Some argue that the obvious presence of the filmmaker and camera was seen by most cinéma vérité filmmakers as the best way to reveal the truth in cinema. The camera is always acknowledged, for it performs the raw act of filming real objects and events in a confrontational way; the filmmaker's intention was to represent the truth in what he or she was seeing as objectively as possible, freeing people from any deceptions in how those aspects of life were presented to them. From this perspective, the filmmaker should be the catalyst of a situation. Few agree on the meanings of these terms the filmmakers whose films are being described. Pierre Perrault sets situations up and films them, for example in Pour la suite du monde where he asked old people to fish for whale; the result is not a documentary about whale fishing. In this sense cinéma vérité is concerned with anthropological cinema, with the social and political implications of what is captured on film. How a filmmaker shoots a film, what is being filmed, what to do with what was filmed, how that film will be presented to an audience, all were important for filmmakers of the time.
In all cases, the ethical and aesthetic analysis of documentary form of the 1950s and 1960s has to be linked with a critical look at post-war propaganda analysis. The best way to describe this type of cinema is to say that it is concerned with notions of truth and reality in film. Feminist documentary films of the 1970s used cinéma-vérité techniques. Soon this sort of'realism' was criticized for its deceptive pseudo-natural construction of reality; as Edgar Morin wrote: "There are two ways to conceive of the cinema of the Real: the first is to pretend that you can present reality to be seen. In the same way, there were two ways to conceive cinéma vérité; the first was to pretend. The second was to pose the problem of truth." Pioneers Michel Brault Robert Drew Robert Flaherty Richard Leacock D. A. Pennebaker Pierre Perrault Lionel Rogosin Jean Rouch Dziga VertovOthersJon Alpert Joe Berlinger and Bruce Sinofsky David Bradbury Varon Bonicos Nick Broomfield Linda Goode Bryant John Cassavetes Pedro Costa Ricardo Costa Kirby Dick Tamara Goldsworthy Amos Gitai Paul Greengrass Gilles Groulx Kazuo Hara Florence Jaugey Claude Jutra Allan King Louis King Abbas Kiarostami Barbara Kopple Harmony Korine Roman Kroitor Barbara Loden Louis Malle Chris Marker Andrea Arnold John Marshall Pau Masó The Maysles Brothers Jehane Noujaim David Perlov Oday Rasheed Ulrich Seidl Kaneto Shindo Ellen Spiro Bela Tarr Frederick Wiseman À Hauteur d'homme After Life Bad Boys The Carter C'était un rendez-vous Children of Hiroshima Chronique d'un été Citizenfour Cocksucker Blues Crisis: Behind a Presidential Commitment Distance Down for Life Dancer in the Dark Eat the Document The Emperor's Naked Army Marches On F for Fake Faces Flag Wars Gimme Shelter Grey Gardens Happy Mother's Day Hoop Dreams Hospital Import/Export Iraq in Fragments In Vanda's Room Jesus Camp The Leader, His Driver and the Driver's Wife Lonely Boy Manic Medium Cool Mists Moi, un noir Mysterious Object at Noon Near Death Orderers Phantom India Photographic Memory Project X Les Raquetteurs Ram ke Naam Salesman Seventeen Shadows Sleep The Plaint of Steve Kreines as recorded by his younger brother Jeff Titicut Follies Wanda The War Room Warrendale West 47th Street Woodstock Jordon Saffron Taste This!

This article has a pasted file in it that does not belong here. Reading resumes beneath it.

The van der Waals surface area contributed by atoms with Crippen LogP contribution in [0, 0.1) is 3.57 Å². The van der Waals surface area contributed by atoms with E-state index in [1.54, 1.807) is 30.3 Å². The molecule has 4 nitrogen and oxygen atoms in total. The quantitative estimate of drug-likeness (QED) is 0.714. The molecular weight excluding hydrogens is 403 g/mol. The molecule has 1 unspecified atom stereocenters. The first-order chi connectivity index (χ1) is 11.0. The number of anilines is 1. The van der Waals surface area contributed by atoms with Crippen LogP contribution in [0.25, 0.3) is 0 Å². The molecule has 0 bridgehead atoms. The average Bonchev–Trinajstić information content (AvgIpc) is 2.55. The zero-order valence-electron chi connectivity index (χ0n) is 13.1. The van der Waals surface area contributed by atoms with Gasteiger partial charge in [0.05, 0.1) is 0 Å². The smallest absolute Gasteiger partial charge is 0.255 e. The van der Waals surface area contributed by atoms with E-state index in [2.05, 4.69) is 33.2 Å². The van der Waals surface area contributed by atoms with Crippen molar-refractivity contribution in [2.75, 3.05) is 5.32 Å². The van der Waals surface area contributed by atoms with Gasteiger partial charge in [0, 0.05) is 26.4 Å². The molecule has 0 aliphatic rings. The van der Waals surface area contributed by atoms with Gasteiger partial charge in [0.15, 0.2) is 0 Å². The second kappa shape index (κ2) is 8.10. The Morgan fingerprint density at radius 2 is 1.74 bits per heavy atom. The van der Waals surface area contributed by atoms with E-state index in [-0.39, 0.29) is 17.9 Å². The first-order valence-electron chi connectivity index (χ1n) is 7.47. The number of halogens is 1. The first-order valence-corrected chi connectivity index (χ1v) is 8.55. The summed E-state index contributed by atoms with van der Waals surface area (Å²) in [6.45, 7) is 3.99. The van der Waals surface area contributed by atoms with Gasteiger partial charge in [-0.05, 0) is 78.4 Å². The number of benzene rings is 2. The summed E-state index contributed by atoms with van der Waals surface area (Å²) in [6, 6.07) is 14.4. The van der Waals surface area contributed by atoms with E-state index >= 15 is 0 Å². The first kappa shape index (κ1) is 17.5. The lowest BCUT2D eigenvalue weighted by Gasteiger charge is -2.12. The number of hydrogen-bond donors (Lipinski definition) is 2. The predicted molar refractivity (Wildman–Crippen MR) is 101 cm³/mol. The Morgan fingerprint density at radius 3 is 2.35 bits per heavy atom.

The Act of Killing Spark: A Burning Man Story Love & Pop The techniques of cinéma vérité can be seen in fiction films such as The Battle of Algiers, The Blair Witch Project, Children of Men and Judy, Rachel Getting Married, Diary of the Dead, District 9, Harry Potter and the Deathly Hallows - Part 1, Battle: Los Angeles, REC, Saving Private Ryan, The Bourne Ultimatum and Paranormal Activity, among others. Many film directors of the 1960s and adopted use of the handheld camera and cinéma vérité styles for their fiction films based on screenplays and actors, they had actors using improvisation to get a more spontaneous quality in their talks and action. Influentia